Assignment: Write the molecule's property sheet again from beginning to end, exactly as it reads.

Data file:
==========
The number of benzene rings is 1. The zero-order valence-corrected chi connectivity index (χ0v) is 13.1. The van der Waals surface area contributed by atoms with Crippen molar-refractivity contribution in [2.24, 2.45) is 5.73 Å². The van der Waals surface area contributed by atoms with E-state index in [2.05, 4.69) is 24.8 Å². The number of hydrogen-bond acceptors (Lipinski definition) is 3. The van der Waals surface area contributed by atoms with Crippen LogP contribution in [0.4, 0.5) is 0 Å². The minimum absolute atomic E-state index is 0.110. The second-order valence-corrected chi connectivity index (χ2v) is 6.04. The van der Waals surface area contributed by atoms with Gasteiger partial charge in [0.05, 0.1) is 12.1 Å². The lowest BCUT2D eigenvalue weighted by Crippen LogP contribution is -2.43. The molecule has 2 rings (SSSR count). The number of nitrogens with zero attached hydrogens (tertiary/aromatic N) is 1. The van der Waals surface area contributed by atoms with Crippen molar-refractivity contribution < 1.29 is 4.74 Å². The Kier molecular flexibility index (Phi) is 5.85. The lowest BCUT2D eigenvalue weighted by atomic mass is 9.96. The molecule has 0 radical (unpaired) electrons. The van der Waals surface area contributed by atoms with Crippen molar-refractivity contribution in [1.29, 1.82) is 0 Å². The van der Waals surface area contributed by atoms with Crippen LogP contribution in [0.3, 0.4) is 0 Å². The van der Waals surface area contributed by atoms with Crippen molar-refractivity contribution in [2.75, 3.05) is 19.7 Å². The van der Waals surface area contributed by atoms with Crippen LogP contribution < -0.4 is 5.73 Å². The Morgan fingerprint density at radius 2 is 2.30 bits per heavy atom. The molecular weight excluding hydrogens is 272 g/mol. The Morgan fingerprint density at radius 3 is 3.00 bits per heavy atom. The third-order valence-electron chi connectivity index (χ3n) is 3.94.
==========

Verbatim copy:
The number of benzene rings is 1. The zero-order valence-corrected chi connectivity index (χ0v) is 13.1. The van der Waals surface area contributed by atoms with Crippen molar-refractivity contribution in [2.24, 2.45) is 5.73 Å². The van der Waals surface area contributed by atoms with E-state index in [2.05, 4.69) is 24.8 Å². The number of hydrogen-bond acceptors (Lipinski definition) is 3. The van der Waals surface area contributed by atoms with Crippen LogP contribution in [0.4, 0.5) is 0 Å². The minimum absolute atomic E-state index is 0.110. The second-order valence-corrected chi connectivity index (χ2v) is 6.04. The van der Waals surface area contributed by atoms with Gasteiger partial charge in [0.05, 0.1) is 12.1 Å². The lowest BCUT2D eigenvalue weighted by Crippen LogP contribution is -2.43. The molecule has 2 rings (SSSR count). The number of nitrogens with zero attached hydrogens (tertiary/aromatic N) is 1. The van der Waals surface area contributed by atoms with Crippen molar-refractivity contribution < 1.29 is 4.74 Å². The Kier molecular flexibility index (Phi) is 5.85. The lowest BCUT2D eigenvalue weighted by atomic mass is 9.96. The molecule has 0 radical (unpaired) electrons. The van der Waals surface area contributed by atoms with Crippen molar-refractivity contribution in [1.29, 1.82) is 0 Å². The van der Waals surface area contributed by atoms with Crippen LogP contribution in [0.3, 0.4) is 0 Å². The van der Waals surface area contributed by atoms with Crippen molar-refractivity contribution in [2.75, 3.05) is 19.7 Å². The van der Waals surface area contributed by atoms with Crippen LogP contribution < -0.4 is 5.73 Å². The Morgan fingerprint density at radius 2 is 2.30 bits per heavy atom. The molecular weight excluding hydrogens is 272 g/mol. The Morgan fingerprint density at radius 3 is 3.00 bits per heavy atom. The third-order valence-electron chi connectivity index (χ3n) is 3.94.